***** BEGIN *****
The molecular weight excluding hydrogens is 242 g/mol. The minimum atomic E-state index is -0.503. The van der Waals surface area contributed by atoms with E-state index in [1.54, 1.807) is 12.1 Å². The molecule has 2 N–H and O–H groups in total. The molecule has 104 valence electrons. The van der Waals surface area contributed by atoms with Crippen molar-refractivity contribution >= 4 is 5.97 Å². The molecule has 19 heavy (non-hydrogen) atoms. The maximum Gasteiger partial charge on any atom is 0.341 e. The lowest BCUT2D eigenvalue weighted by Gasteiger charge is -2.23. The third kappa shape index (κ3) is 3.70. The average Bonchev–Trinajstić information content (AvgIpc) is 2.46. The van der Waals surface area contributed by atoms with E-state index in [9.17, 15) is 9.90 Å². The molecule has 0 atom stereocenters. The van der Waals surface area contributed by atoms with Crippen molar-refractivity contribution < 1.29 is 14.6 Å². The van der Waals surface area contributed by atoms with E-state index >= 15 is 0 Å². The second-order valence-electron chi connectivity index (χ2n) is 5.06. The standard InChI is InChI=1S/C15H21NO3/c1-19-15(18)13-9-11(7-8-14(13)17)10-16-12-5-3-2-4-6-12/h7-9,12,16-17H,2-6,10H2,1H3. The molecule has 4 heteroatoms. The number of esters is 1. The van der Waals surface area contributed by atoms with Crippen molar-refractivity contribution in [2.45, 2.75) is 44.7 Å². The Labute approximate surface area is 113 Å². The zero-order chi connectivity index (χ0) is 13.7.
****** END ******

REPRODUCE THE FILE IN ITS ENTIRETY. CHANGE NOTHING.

The molecular weight excluding hydrogens is 242 g/mol. The minimum atomic E-state index is -0.503. The van der Waals surface area contributed by atoms with E-state index in [1.54, 1.807) is 12.1 Å². The molecule has 2 N–H and O–H groups in total. The molecule has 104 valence electrons. The van der Waals surface area contributed by atoms with Crippen molar-refractivity contribution >= 4 is 5.97 Å². The molecule has 19 heavy (non-hydrogen) atoms. The maximum Gasteiger partial charge on any atom is 0.341 e. The lowest BCUT2D eigenvalue weighted by Gasteiger charge is -2.23. The third kappa shape index (κ3) is 3.70. The average Bonchev–Trinajstić information content (AvgIpc) is 2.46. The van der Waals surface area contributed by atoms with E-state index in [9.17, 15) is 9.90 Å². The molecule has 0 atom stereocenters. The van der Waals surface area contributed by atoms with Crippen molar-refractivity contribution < 1.29 is 14.6 Å². The van der Waals surface area contributed by atoms with E-state index >= 15 is 0 Å². The second-order valence-electron chi connectivity index (χ2n) is 5.06. The standard InChI is InChI=1S/C15H21NO3/c1-19-15(18)13-9-11(7-8-14(13)17)10-16-12-5-3-2-4-6-12/h7-9,12,16-17H,2-6,10H2,1H3. The molecule has 4 heteroatoms. The number of esters is 1. The van der Waals surface area contributed by atoms with Crippen molar-refractivity contribution in [2.45, 2.75) is 44.7 Å². The Labute approximate surface area is 113 Å². The zero-order chi connectivity index (χ0) is 13.7.